For floating-point parameters, Ultra Fractal offers an additional interpolation setting called exponential interpolation. This can be set independently of the normal interpolation methods in the Timeline tool window.
Exponential interpolation should be used for parameters that are exponential in nature. This means that in order to experience the same apparent increase of the parameter, you need to double it each time, instead of adding something.
A perfect example is the Magnification parameter on the Location tab. It starts at 1. If you add 1 to make it 2, the fractal is magnified by a factor of two. If you add 1 again, the fractal is magnified by only a factor of 1.5. If you keep adding 1, the apparent difference gets less and less. At a magnification of 1000, you will probably not notice it if you change the magnification to 1001. In contrast, if you keep multiplying the magnification with two, you will each time experience the same zoom effect. Clearly, the Magnification parameter is exponential in nature. In contrast, the Rotation Angle parameter is linear in nature.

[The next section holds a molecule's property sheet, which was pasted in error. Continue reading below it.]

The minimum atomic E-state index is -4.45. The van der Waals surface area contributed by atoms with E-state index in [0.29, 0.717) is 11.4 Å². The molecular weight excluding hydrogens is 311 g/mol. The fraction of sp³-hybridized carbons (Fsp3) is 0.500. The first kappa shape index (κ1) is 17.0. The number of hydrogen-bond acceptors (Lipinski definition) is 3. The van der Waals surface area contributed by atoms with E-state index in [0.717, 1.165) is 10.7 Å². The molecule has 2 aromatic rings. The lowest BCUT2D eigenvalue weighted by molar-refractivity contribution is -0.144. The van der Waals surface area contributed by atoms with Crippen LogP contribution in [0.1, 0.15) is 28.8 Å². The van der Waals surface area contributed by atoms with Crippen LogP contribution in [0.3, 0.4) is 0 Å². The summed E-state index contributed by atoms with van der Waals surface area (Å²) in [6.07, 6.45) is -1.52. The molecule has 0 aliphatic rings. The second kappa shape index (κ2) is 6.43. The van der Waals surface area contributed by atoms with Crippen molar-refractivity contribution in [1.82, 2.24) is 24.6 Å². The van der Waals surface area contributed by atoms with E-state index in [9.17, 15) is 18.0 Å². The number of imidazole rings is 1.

This is important when interpolating animations, because exponential parameters must also be interpolated exponentially. For example, if you create an animation of 99 frames where Magnification ranges from 1 at frame 1 to 16 at frame 99, it must be 4 at frame 50 to give the effect of a gradually increasing zooming level. With normal interpolation, it will be 8.5. Fortunately, the Magnification parameter uses exponential interpolation by default.
To turn exponential interpolation on and off for a parameter, open the Timeline tool window, select the parameter in the tree view, and click the Exponential interpolation check box.
Tutorial: Working with animations